What stove should you use? How much fuel should you bring?

I love the MSR Pocket Rocket and am still using my original one! Its ultra compact and ultra-light.

As for fuel, take a read through this article by REI on how to estimate your fuel amount. I’m usually lazy and don’t go through this whole drill.  I’ll be liberal with the amount I take, but that usually means a 4oz (110g) canister for a 2 night trip (for 2 people) and a larger 8 oz (220g) canister for a 4-6 night trip.  Even if you err on the side of caution and pack extra, you’re still going to be way lighter than the 32 oz (900g) I lugged along…

Lighter and Matches

Mini Bic Lighter - 12g

A basic mini bic lighter is usually my go to for backpacking, but I’ll also bring a few waterproof matches as well as a backup as there is nothing more frustrating than when your hands are cold and the lighter got wet and just won’t work. 

Beach fires are a highlight of the West Coast Trail!


A few strikeable fire starters taken out of main packaging - 30g

One of the best memories I have from backpacking the West Coast Trail was sitting on the beach next to a roaring driftwood fire after a long and grueling day on the trail . A couple natural firestarters, like these ones are great to have to help get your fire started.  

Don’t forget, keep your fires below the tideline and only burn driftwood, don’t go foraging for kindling or wood anywhere else. 

Best cookset for the West Coast Trail

The pot, eating utensils, and cup you use are extremely important to the weight of your backpack and its packability. Since I’ve been heaping  so much praise on myself for my great packing skills over the last few items, let’s change it up!

What cookset did I use?

I’d brought along quite the setup on this hike… An enamel mug, an ok backpacking pot, a spork, a collapsible bowl, and a backpacking frying pan. Yikes! Let me be clear. There is no reason an enamel mug should ever venture into your backpacking pack. Same goes for the frying pan!

The rest of my setup was ok, but it was all purchased ad hoc and this made me creative with my daily packing to see where each piece of the jigsaw puzzle went.  All you really need is a pot, spork, and cup (or use your Nalgene)!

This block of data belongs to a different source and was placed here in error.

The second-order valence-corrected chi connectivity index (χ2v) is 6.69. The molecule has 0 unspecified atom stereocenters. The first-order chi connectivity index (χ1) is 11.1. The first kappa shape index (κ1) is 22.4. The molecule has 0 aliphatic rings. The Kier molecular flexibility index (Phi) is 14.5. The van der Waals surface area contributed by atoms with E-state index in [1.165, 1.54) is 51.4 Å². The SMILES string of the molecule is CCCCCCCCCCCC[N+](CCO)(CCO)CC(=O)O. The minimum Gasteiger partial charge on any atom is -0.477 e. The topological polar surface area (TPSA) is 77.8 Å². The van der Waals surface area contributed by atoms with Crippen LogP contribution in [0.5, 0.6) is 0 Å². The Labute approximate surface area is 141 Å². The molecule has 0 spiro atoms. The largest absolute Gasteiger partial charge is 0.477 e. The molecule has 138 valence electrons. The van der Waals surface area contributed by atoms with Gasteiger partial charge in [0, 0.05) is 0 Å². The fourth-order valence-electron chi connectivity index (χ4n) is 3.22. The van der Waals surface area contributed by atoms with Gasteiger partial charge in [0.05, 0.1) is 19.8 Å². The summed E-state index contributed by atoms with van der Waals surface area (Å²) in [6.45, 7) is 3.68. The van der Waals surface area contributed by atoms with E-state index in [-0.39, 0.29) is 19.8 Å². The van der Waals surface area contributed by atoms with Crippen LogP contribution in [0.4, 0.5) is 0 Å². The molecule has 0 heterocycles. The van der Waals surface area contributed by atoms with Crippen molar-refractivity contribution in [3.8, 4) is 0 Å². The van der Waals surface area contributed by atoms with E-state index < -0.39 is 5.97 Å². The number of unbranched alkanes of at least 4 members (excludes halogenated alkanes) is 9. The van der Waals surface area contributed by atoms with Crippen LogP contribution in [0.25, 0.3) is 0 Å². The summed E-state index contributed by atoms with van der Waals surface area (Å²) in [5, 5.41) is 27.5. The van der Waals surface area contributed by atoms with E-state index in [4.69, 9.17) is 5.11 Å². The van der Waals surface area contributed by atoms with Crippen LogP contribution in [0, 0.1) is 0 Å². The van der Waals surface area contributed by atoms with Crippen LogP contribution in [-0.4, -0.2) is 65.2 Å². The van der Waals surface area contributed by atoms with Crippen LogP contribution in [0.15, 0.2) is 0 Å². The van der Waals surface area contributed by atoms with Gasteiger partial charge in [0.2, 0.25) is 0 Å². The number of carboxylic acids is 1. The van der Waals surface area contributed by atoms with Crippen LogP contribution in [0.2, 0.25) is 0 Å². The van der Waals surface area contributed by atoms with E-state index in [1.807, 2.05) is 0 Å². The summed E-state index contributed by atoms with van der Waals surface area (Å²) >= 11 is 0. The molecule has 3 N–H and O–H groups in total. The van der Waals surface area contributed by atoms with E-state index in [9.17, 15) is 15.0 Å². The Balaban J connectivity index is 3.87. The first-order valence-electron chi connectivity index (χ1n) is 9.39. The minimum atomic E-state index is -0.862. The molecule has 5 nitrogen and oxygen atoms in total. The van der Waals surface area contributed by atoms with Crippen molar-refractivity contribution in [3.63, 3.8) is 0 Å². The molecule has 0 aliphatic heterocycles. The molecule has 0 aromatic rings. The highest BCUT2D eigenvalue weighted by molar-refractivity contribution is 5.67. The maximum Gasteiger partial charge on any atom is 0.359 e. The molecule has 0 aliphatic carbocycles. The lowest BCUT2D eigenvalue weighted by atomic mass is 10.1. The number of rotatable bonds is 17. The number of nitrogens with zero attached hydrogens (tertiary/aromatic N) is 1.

What should you use?

GSI Microdualist - 475g

Packability and weight are key to a great backcountry cook set. That’s why I love the GSI Microdualist. Everything packs up inside the pot. I leave the case behind. Don’t need it. The forks suck, so I bring a spork, but everything else works like a charm and it’s perfect for 2 people. It comes with a pot, 2 cups and 2 bowls. All extra light and ultra packable inside the pot itself.  My MSR Pocket Rocket even fits inside along with a small (4 oz) fuel canister.  Everything that I eat and cook with goes inside the one tiny pot (except my spork). It even closes up nicely with a lid that doubles as a pasta strainer! 

If you’re also considering buying the MSR pocket rocket stove, consider the MSR Pocket Rocket  stove kit which comes with a pot and bowl and is a great choice for soloists.

Water Bottle or Water Reservoir

Nalgene - 175g

You need something to drink from and as a vessel to use for treating water if you’re using a Steripen. I used a Nalgene bottle for this trip on the West Coast Trail.  Sure they’re a bit heavier than using a simple smart water like many ultralighters do, but you can’t fit a Steripen inside a smart water. It can also double as your coffee cup or even soup bowl as needed!

A hydration reservoir is another great option. It’s ultra convenient and provides constant access to water throughout the day, preventing you from having to stop, remove your bottle and replace it. This may sound like a small thing, but those stops can feel like momentum killers. At other times the water stops feel like lifesavers, so maybe you wan’t to keep the bottle system… 

Ultimately, both options are fine choices for the West Coast Trail. 

Additional water storage

Even on a hike with an abundance of water like the West Coast Trail, it can be nice to have a water storage container for cooking meals, doing dishes, or for filling up your bottle without having to wander to find the creek. 

What did I use?

None and it was a drag to consistently have to go back and forth to the nearest creek with my cooking pot and precariously avoid tripping and spilling it on the way back!

What should you use?

The MSR DromLite Bag is perfect for this type of trip. The 4L MSR Dromlite bag is an easy and convenient way of storing or carrying extra water.